[12:1] Remember now your Creator in the days of your youth before the difficult days come, and the years draw near when you say, ‘I have no pleasure in them’.
 [12:6] Remember your Creator before the silver cord is loosed, or the golden bowl is broken, or the pitcher shattered at the fountain, or the wheel broken at the well.
 [7:8] The end of a thing is better than its beginning, and the patient in spirit is better than the proud in spirit.
 [4:6] Better is a handful with quietness than both hands full, together with toil and grasping for the wind.
 [6:3] If a man begets a hundred children and lives many years, so that the days of his years are many, but his soul is not satisfied with goodness… I say that a stillborn child is better than he.
 [6:9a] Better is the sight of the eyes (or what the eye sees) than the wandering of desire (or soul).
 [7:9-10] Do not hasten in your spirit to be angry, for anger rests in the bosom of fools. Do not say, ‘Why where the former days better than these?’ For you do not inquire wisely concerning this.
 [3:11a] [God] has made everything beautiful in its time.
 [3:1] To everything there is a season, a time for every purpose under heaven:
 [3:17] I said in my heart, ‘God shall judge the righteous and the wicked, for there shall be a time there for every purpose (or desire) and for every work.’
 [8:6] Because for every matter there is a time and a judgment, though the misery of man increases greatly (or is great upon him).
 [7:15] I have seen all things in my days of vanity: there is a just man who perishes in his righteousness, and there is a wicked man who prolongs his life in his wickedness.
 [8:14] There is a vanity which occurs on earth, that there are just men to whom it happens according to the work of the wicked; again, there are wicked men to whom it happens according to the work of the righteous. I said that this also is vanity.
 [6:1-2] There is an evil which I have seen under the sun, and it is common among men: a man to whom God has given riches and wealth and honor, so that he lacks nothing for himself of all he desires; yet God does not give him power to eat of it, but a foreigner consumes it. This is vanity, and it is an evil affliction (or disease).
 [2:26b] To the sinner God gives the work of gathering and collecting, that he may give to him who is good before God. This also is vanity and grasping for the wind.
 [8:10] Then I saw the wicked buried, who had come and gone from the place of holiness, and they were forgotten in the city where they had so done. This also is vanity.
 [4:16] There was no end of all the people over whom he has made king; yet those who come afterward will not rejoice in him. Surely this is also vanity and grasping for the wind.
 [7:21] Also do not take to heart everything people say, lest you hear your servant cursing you.
 [10:20] Do not curse the king, even in your thought; do not curse the rich, even in your bedroom; for a bird of the air may carry your voice, and a bird in flight may tell the matter.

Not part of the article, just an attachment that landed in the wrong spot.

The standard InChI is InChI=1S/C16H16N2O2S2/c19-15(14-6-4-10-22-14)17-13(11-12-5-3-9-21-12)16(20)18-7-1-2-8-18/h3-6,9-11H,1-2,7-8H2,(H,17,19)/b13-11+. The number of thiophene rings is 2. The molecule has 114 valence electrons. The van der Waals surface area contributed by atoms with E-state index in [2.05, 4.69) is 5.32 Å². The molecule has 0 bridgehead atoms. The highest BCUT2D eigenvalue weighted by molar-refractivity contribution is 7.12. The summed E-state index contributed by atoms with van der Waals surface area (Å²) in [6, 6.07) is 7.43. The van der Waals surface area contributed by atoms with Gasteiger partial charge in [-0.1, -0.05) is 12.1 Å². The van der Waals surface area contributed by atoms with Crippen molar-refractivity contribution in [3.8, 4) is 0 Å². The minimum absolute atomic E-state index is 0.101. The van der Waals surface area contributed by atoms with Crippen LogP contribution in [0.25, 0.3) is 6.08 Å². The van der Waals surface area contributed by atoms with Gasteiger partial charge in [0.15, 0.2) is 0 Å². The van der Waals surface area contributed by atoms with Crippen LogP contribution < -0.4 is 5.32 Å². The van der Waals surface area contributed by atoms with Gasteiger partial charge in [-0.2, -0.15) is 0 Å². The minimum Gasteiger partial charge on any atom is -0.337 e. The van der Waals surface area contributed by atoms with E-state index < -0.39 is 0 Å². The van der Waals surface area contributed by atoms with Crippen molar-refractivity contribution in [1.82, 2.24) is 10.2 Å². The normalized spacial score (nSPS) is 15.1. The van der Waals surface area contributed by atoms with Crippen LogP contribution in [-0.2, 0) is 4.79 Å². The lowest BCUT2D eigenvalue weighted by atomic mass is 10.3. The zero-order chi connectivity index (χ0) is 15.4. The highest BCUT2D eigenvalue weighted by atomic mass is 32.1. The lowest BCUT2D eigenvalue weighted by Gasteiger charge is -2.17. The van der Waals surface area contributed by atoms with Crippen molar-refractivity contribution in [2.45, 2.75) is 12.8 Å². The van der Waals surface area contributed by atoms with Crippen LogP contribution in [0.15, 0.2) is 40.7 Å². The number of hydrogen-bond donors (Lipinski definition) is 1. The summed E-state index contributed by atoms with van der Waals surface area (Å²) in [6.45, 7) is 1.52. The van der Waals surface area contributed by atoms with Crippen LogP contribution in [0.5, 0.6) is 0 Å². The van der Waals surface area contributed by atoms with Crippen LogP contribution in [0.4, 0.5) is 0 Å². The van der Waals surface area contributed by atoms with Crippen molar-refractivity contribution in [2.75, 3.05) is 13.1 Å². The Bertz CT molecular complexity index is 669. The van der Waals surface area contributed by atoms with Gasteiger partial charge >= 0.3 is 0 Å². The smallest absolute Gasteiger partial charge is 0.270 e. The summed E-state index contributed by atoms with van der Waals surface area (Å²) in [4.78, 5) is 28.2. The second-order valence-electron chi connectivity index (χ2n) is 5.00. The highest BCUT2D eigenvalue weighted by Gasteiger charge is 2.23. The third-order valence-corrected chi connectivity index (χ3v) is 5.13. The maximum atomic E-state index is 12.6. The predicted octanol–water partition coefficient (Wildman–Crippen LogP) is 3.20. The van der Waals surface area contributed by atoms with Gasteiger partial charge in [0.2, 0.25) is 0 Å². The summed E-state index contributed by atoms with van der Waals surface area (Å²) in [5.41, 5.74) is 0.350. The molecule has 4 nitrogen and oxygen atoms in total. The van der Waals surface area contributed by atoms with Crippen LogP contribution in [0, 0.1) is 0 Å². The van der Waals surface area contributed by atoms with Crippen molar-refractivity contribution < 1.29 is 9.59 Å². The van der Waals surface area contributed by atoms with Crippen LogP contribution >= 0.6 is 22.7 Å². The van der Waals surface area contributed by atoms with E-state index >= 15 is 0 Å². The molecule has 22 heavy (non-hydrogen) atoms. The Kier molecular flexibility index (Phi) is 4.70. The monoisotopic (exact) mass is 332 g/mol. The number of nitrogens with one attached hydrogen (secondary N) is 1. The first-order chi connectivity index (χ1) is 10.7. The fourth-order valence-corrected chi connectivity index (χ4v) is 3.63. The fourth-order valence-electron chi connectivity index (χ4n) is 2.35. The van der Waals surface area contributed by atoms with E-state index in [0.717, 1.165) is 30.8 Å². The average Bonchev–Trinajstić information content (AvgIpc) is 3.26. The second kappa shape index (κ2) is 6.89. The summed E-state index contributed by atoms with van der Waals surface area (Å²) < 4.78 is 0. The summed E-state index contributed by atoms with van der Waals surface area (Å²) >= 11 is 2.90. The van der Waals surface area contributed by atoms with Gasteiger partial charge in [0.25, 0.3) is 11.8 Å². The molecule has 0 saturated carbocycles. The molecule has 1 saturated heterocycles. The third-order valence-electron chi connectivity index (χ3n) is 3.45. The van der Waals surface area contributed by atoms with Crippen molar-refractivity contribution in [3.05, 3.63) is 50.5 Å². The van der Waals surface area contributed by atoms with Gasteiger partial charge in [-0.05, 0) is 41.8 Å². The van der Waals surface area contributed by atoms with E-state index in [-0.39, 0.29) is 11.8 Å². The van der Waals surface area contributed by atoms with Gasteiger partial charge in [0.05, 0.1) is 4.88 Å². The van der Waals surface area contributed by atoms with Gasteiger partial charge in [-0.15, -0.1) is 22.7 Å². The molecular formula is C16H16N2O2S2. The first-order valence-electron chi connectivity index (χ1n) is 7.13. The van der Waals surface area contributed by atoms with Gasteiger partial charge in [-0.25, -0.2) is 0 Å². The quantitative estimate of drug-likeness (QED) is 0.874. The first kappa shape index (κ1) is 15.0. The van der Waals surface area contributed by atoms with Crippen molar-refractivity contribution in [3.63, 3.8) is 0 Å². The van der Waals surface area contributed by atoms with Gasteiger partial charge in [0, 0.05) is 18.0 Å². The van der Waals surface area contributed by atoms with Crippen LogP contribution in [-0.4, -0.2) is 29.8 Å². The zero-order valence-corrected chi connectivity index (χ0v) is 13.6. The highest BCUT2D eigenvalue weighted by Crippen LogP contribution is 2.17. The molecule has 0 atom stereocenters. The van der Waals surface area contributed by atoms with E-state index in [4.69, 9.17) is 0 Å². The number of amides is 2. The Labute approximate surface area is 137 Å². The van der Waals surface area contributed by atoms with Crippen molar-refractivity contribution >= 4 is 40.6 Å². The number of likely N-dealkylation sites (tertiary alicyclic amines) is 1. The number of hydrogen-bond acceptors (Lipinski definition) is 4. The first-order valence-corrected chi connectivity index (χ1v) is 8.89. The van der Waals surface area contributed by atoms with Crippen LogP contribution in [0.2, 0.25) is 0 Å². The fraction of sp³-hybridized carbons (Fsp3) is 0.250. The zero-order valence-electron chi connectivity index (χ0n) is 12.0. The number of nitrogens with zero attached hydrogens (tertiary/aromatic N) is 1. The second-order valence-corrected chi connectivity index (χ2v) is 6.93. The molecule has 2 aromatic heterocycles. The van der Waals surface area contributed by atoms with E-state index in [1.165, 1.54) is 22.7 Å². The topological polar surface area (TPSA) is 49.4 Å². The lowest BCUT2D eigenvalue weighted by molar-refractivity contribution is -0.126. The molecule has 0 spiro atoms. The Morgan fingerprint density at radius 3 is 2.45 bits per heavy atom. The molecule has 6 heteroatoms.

[12:14] For God will bring every work into judgment, including every secret thing, whether it is good or whether it is evil.
 [5:8] If you see the oppression of the poor, and the violent perversion of justice and righteousness in a province, do not marvel at the matter; for high official watches over high official, and higher officials are over them.
 [7:20] There is not a just man on earth who does good and does not sin.
 [7:22] For many times, also, your own heart has known that even you have cursed others.
 [11:10a] Therefore remove vexation (or irritation) from your heart, and put away evil from your flesh.
 [7:7] Surely oppression destroys a wise man’s reason, and a bribe debases (or destroys) the heart.
 [5:4] When you make a vow to God, do not delay to pay it; for he has no pleasure in fools. Pay what you have vowed. It is better not to vow than to vow and not pay.
 [8:2-5] I counsel you, ‘Keep the king’s commandment for the sake of your oath to God. Do not be hasty to go from his presence. Do not take your stand for an evil thing, for he does whatever pleases him.’ Where the word of a king is, there is power; and who may say to him, ‘What are you doing?’ He who keeps his command will experience nothing harmful; and a wise man’s heart discerns (or knows) both time and judgment.
 [10:4] If the spirit of the ruler rises against you, do not leave your post; for conciliation pacifies great offenses.
 [9:18a] Wisdom is better than weapons of war.
 [5:2-3] Do not be rash with your mouth, and let not your heart utter anything hastily before God. For God is in heaven, and you on earth; Therefore let your words be few. For a dream comes through much activity, and a fool’s voice is known by his many words.
 [10:14a] A fool also multiplies words.
 [5:7] For in the multitude of dreams and many words there is also vanity. But fear God.
 [10:12] The words of a wise man’s mouth are gracious, but the lips of a fool shall swallow him up.
 [12:10-11] The Preacher (or master of assemblies) sought to find acceptable (or delightful) words; and what was written was upright – words of truth. The words of the wise are like goads, and the words of a preacher (or master of assemblies) are like well-driven nails, given by one Shepherd.
 [9:17] Words of the wise, spoken quietly, should be heard rather than the shout of a ruler of fools.
 [12:9] And moreover, because the Preacher (or master of assemblies) was wise, he still taught the people knowledge; yes, he pondered and sought out and arranged (or set in order) many proverbs.
 [7:1] A good name is better than precious ointment, and the day of death than the day of one’s birth.
 [10:1] Dead flies putrefy the perfumer’s ointment, and cause it to give off a foul odor; so does a little folly to one respected for wisdom and honor.
 [4:9-12] Two are better than one, because they have a good reward for their labor. For if they fall, one will lift up his companion. But woe to him who is alone when he falls, for he has no one to help him up. Again, if two lie down together, they will keep warm; but how can one be warm alone? Though one may be overpowered by another, two can withstand him. And a threefold cord is not quickly broken.